This reviewer writes quite often about the importance of internal theological discussions to apologists. Eschatology (end times) tends to be one of the most fascinating, heated, and damaging debates within the Church. As prophecy enthusiasts keep attempting to predict the date of Christ’s return (and fail), it makes the Christian worldview appear to be falsified from the perspective of unbelievers. In order to address these challenges, it is important that Christians think carefully about eschatology. Kenneth Samples (Reasons to Believe) attempts to provide a starting point for responsible thought and discussion in his most recent book, Christian Endgame: Careful Thinking About The End Times.
This is a short book of only 59 pages divided into eight chapters, plus three appendices. This review will provide an abbreviated chapter-by-chapter summary in an effort to not give away all the content of the book.
Chapter 1: Christ’s Kingdom: Already- Not Yet
Samples begins by explaining the two parts to Christ coming to earth: his first appearance when He died and resurrected, which marked the beginning of His Kingdom; and his second appearance (still future) that will consummate His Kingdom. Samples concludes by listing three works of God begun in both the Old and New Testament that will see completion in Christ’s Second Coming.
Chapter 2: End Times Speculation and Theological Accountability
The second chapter focuses on the disasters of being irresponsible with eschatological study. Samples gives two regarding date setting of Christ’s return and numerous examples of falsely identifying the Antichrist. He provides six points to keep in mind anytime the urge to engage in these activities strikes.
Chapter 3: Mere Christian Eschatology
Samples now moves into eschatological doctrine. However, before getting into differences, he begins by emphasizing agreement among the different views. It is already perceived as a vice (from inside and outside the Church) that so much differences appear in the Church, so emphasis on common ground is essential. It also helps to ease tension in these heated discussions. Sample lists and expands on five explicit areas of agreement regarding the last things.
Chapter 4: Three Key Eschatological Differences
Before he goes into the content of the differences in the eschatological views, Samples explains three sources of differences in the views: interpretation of prophetic literature, relationship between Israel and the Church, and the understanding of the Millennium. He gives an explanation of the different approaches to each and the source material for them.
Chapter 5: Millennium Models
Next Samples compares and contrasts the four different views regarding the Millennium. He shows where each agree and differ, and he provides the primary strongest support for each view alongside the (arguably) most challenging aspect. He completes his comparison by reminding the reader that scripture actually does not say very much about the Millennium, so it is wise to be careful and humble in asserting that a particular view is the correct one.
Chapter 6: Heaven and Hell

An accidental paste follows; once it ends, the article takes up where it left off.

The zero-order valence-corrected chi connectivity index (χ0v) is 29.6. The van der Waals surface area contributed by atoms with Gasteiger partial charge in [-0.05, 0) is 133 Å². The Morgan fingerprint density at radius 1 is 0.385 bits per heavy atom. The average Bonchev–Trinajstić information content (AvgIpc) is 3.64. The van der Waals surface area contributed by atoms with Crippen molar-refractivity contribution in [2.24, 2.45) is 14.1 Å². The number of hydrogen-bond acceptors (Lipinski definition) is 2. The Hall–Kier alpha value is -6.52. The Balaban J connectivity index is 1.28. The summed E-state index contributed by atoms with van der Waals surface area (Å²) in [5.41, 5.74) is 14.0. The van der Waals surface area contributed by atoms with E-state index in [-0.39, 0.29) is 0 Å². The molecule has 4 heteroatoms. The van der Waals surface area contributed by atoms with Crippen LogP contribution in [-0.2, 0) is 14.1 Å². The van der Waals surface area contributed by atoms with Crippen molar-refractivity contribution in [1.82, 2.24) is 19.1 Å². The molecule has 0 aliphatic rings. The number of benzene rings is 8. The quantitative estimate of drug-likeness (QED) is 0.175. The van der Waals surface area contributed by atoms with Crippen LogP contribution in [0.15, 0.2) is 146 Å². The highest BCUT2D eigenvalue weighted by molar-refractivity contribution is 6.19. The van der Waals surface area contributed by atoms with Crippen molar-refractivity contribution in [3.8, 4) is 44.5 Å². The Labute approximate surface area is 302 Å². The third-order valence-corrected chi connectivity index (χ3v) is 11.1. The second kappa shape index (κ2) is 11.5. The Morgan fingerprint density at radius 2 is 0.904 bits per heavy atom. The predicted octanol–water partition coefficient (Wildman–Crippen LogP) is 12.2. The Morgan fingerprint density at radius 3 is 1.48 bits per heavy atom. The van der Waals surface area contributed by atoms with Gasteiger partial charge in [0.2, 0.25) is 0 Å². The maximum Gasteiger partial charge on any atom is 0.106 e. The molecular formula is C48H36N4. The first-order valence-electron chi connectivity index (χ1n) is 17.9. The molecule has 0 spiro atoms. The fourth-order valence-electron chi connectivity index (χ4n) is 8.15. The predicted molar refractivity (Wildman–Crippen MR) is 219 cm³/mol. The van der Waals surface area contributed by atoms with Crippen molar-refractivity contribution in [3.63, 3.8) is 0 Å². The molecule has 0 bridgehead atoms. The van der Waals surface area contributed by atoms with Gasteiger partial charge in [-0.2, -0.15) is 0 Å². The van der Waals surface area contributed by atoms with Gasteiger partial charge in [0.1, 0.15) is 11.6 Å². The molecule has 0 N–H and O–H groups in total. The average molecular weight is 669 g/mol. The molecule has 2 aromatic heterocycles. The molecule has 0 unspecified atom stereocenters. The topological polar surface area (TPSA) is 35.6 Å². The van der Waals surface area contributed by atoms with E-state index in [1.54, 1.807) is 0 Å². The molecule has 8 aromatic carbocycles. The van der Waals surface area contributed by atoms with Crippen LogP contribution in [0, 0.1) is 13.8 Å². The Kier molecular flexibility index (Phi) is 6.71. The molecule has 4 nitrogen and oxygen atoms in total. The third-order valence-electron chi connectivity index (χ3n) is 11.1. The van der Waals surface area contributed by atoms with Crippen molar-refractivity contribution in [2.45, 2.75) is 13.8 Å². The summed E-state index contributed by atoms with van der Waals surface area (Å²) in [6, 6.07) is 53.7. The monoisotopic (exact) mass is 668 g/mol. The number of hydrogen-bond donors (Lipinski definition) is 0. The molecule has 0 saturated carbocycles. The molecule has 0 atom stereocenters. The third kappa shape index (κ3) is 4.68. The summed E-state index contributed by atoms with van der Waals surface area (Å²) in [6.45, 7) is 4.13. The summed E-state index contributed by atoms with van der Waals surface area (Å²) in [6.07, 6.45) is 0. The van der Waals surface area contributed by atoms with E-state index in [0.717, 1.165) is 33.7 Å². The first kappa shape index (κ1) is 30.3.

Samples now turns to eschatology regarding individuals: eternal bliss (heaven) and eternal punishment (hell). Though he grants that scripture is not comprehensive about heaven, he does list and describe six characteristics of the believers’ eternal state. Samples then discusses the doctrine of eternal punishment. He explains that the uneasiness of this doctrine by both believers and unbelievers has given rise to four alternative views. He describes them and provides points of refutation for each one.
Chapter 7: The Believer’s Blessed Hope
In this chapter Samples focuses on important day-to-day application of eschatological study for the Christian. Rather than being consumed with the theoretical, Christians should be rejuvenated to devotion to God, a life of holiness, comfort in death, and contributing the the completion of the Great Commission (among others).
Chapter 8: Faithful Citizenship in Two Kingdoms
Finally, Samples emphasizes the importance of not focusing so much on the future that we neglect our responsibilities of the present. While it is important to anticipate the future, we cannot stay there. We must derive motivation for the present from the anticipation of the future. But we must also not focus only on the present, for without the blessed hope of the future, our present life’s demands seems purposeless and meaningless.
In the introduction Samples states that the purpose of this book is not to resolve the debate about eschatology, but rather provide a grounding for thinking through end times events carefully and responsibly. This reviewer feels that he was quite successful in reaching that goal. The book is short, so it is one that could be handed out often with the reasonable expectation that the recipient would read it. Samples included an appendix of discussion questions for each chapter, so it makes the book ideal to begin small group studies of eschatological views. He ends each chapter with a short bibliography of resources for continued study to help guide the reader who wishes to continue their investigation. Beyond the explicit apologetic application of addressing failed date-setters, Samples lays a great foundation for members of the Church to form a more thoughtful worldview consisting of future events and do so in a way that reduces the internal tension that drives so many unbelievers away from Christ.
Apologetics 315 Book Reviewer Luke Nix is a Computer Systems Administrator in Oklahoma, USA. He has a beautiful and supportive wife, but no kids yet. In his spare time he enjoys studying theology, philosophy, biology, astronomy, psychology and apologetics. If you liked this review, more of his writing can be enjoyed at lukenixblog.blogspot.com.